2146 Brunswick Street, Halifax, Nova Scotia, B3K, Canada
Links and documents
1878/01/01 to 1878/12/31
Listed on the Canadian Register:
Statement of Significance
Description of Historic Place
Universalist Church is a two-and-a-half brick masonry building in the Gothic Revival style. It is located on the west side of Brunswick Street in Halifax, Nova Scotia. This structure is the right half of a townhouse style building that continues in the same form and detailing. Brick Gothic Revival style buildings are common in British and other North American cities during the late nineteenth century but are considered rare in Halifax. The heritage designation applies to the building and the lot it occupies.
Universalist Church is valued for its association with the West family, its architect, and the evolution of the development along Brunswick Street in Halifax. The West family was a wealthy and prominent family in early Halifax. This wealth permitted them to contribute substantially to their church. They hired the architectural firm of Elliot and Busch to design and build the Universalist Church in 1878. They were also hired to design the West family home nearby on the same street. Henry Elliot, architect, was also a member of the Universalist congregation. This original purpose of this building was to provide income for the church. It was a rented dwelling that continued this purpose well into the twentieth century. Luckily, the 1917 Halifax Explosion caused only minor damage. In the 1940s, during an economic decline on Brunswick Street, the church sold the property for less than their construction original investment.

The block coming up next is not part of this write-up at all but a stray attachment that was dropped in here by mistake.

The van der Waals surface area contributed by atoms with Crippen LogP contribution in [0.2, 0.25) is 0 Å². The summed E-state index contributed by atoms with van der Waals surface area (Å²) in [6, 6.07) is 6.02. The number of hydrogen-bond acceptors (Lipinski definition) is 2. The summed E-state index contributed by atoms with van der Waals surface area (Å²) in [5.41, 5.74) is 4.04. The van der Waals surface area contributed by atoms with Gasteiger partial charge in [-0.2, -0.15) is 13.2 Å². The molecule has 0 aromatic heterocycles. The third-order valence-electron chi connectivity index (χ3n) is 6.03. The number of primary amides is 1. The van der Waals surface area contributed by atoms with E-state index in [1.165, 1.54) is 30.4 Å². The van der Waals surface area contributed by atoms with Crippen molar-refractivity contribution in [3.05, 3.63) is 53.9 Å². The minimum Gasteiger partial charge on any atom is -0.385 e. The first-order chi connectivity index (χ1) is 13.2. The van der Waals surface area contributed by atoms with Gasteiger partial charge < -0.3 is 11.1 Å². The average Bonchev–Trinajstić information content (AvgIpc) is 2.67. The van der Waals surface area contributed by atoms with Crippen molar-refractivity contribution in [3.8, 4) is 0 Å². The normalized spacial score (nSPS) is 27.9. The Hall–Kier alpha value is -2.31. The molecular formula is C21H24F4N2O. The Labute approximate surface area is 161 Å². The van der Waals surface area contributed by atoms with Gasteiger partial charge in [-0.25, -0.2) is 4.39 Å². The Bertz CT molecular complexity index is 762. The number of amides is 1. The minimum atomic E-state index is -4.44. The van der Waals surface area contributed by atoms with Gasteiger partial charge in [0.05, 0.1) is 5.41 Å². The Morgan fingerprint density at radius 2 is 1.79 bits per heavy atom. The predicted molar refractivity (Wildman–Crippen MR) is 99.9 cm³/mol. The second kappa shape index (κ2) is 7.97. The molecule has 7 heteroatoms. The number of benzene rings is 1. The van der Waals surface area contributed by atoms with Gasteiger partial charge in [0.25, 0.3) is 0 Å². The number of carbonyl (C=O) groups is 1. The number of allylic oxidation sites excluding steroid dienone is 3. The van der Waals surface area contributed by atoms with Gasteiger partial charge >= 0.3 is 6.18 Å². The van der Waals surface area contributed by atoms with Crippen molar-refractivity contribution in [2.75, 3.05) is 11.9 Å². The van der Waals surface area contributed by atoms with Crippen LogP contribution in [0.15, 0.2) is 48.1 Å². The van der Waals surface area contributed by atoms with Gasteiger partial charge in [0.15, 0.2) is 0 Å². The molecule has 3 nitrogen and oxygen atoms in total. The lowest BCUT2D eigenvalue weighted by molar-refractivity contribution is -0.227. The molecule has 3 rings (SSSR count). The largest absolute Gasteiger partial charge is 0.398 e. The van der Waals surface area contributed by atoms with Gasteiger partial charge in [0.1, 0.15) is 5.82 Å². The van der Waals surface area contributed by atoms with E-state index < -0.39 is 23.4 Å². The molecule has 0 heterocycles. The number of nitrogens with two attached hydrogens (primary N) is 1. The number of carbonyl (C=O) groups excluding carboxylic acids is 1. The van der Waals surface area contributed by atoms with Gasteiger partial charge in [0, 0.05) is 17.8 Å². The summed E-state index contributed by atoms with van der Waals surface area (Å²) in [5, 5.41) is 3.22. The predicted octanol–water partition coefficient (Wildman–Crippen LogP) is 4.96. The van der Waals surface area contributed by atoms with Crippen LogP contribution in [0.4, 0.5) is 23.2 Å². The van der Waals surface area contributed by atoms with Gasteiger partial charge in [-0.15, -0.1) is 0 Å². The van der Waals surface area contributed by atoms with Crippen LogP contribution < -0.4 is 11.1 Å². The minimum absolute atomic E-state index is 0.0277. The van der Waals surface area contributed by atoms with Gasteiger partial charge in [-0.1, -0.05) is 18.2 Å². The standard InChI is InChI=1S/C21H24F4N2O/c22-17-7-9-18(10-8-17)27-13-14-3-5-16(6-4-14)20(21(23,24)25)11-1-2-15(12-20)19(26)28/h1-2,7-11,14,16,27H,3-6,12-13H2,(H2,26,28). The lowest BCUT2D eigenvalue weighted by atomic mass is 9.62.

Universalist Church is valued for its Gothic Revival style. The brick masonry of the Universalist Church continues along the same lines and detailing of its adjoining building. This gives the building a terrace or townhouse effect even though they are separate properties. The Gothic Revival details of the exterior provide interest to the street. The most notable and signature feature of the Gothic Revival style is the second storey window arcade with pointed arches, stone arches and wooden tracery. The mansard roof, with truncated dormers is more characteristic of the Second Empire style, but used often in the construction of urban homes during this time period. Another interesting feature of the Universalist Church is the bay window more commonly associated with the Queen Anne Revival style. The interesting nature and form of this structure continues to be important to the street and its surrounding neighbourhood.
Source: Heritage Property File: 2146 Brunswick Street, Universalist Church, found at HRM Planning and Development Services, Heritage Property Program, 6960 Mumford Road, Halifax, Nova Scotia.
The character-defining elements of the Universalist Church related to its Gothic Revival style include:
- brick masonry construction;
- second storey window arcade;
- pointed windows;
- stone archways;
- decorative wooden tracery in the windows.
Other character-defining elements of the Universalist Church include:
- mansard roof and truncated dormers more typical of Second Empire style;
- bay window more typical of Queen Anne Revival style;
- contrasting stone trim.
Local Governments (NS)
Heritage Property Act
Municipally Registered Property
Theme - Category and Type
- Building Social and Community Life
- Religious Institutions
Function - Category and Type
- Single Dwelling
- Religion, Ritual and Funeral
- Religious Facility or Place of Worship
Architect / Designer
Location of Supporting Documentation
HRM Planning and Development Services, 6960 Mumford Road, Halifax, NS B3L 4P1
Cross-Reference to Collection